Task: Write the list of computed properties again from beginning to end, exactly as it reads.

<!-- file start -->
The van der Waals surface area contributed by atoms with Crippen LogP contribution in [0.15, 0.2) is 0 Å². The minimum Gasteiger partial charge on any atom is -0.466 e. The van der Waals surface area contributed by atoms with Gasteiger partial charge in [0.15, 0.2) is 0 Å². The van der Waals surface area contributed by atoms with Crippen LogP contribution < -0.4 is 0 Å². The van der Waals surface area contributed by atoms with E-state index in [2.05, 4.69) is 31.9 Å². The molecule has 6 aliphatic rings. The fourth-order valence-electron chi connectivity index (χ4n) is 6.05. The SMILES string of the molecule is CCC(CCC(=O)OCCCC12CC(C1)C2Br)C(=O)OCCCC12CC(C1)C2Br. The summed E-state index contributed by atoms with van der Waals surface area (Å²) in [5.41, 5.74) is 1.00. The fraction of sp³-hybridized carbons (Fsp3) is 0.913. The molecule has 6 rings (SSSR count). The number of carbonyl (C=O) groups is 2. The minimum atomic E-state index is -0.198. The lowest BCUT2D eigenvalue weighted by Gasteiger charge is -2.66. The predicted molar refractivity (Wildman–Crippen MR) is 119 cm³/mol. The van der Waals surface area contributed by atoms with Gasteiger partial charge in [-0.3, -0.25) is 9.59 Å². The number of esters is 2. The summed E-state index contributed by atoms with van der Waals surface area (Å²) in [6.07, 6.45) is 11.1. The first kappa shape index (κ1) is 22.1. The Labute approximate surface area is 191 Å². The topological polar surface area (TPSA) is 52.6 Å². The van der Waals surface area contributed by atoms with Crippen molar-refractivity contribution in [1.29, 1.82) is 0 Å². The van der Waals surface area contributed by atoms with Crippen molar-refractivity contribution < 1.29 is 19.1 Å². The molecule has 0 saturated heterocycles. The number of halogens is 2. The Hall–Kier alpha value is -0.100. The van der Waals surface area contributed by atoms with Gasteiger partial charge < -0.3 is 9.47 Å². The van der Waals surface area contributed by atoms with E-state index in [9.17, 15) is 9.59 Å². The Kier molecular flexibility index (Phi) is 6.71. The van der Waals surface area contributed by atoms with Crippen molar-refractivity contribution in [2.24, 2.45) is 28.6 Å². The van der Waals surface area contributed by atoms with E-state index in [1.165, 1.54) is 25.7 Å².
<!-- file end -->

The van der Waals surface area contributed by atoms with Crippen LogP contribution in [0.15, 0.2) is 0 Å². The minimum Gasteiger partial charge on any atom is -0.466 e. The van der Waals surface area contributed by atoms with Gasteiger partial charge in [0.15, 0.2) is 0 Å². The van der Waals surface area contributed by atoms with Crippen LogP contribution < -0.4 is 0 Å². The van der Waals surface area contributed by atoms with E-state index in [2.05, 4.69) is 31.9 Å². The molecule has 6 aliphatic rings. The fourth-order valence-electron chi connectivity index (χ4n) is 6.05. The SMILES string of the molecule is CCC(CCC(=O)OCCCC12CC(C1)C2Br)C(=O)OCCCC12CC(C1)C2Br. The summed E-state index contributed by atoms with van der Waals surface area (Å²) in [5.41, 5.74) is 1.00. The fraction of sp³-hybridized carbons (Fsp3) is 0.913. The molecule has 6 rings (SSSR count). The number of carbonyl (C=O) groups is 2. The minimum atomic E-state index is -0.198. The lowest BCUT2D eigenvalue weighted by Gasteiger charge is -2.66. The predicted molar refractivity (Wildman–Crippen MR) is 119 cm³/mol. The van der Waals surface area contributed by atoms with Gasteiger partial charge in [-0.3, -0.25) is 9.59 Å². The number of esters is 2. The summed E-state index contributed by atoms with van der Waals surface area (Å²) in [6.07, 6.45) is 11.1. The first kappa shape index (κ1) is 22.1. The Labute approximate surface area is 191 Å². The topological polar surface area (TPSA) is 52.6 Å². The van der Waals surface area contributed by atoms with Crippen molar-refractivity contribution in [1.29, 1.82) is 0 Å². The van der Waals surface area contributed by atoms with Crippen molar-refractivity contribution < 1.29 is 19.1 Å². The molecule has 0 saturated heterocycles. The number of halogens is 2. The Hall–Kier alpha value is -0.100. The van der Waals surface area contributed by atoms with Gasteiger partial charge < -0.3 is 9.47 Å². The van der Waals surface area contributed by atoms with E-state index in [9.17, 15) is 9.59 Å². The Kier molecular flexibility index (Phi) is 6.71. The van der Waals surface area contributed by atoms with Crippen molar-refractivity contribution in [2.24, 2.45) is 28.6 Å². The van der Waals surface area contributed by atoms with E-state index in [1.165, 1.54) is 25.7 Å².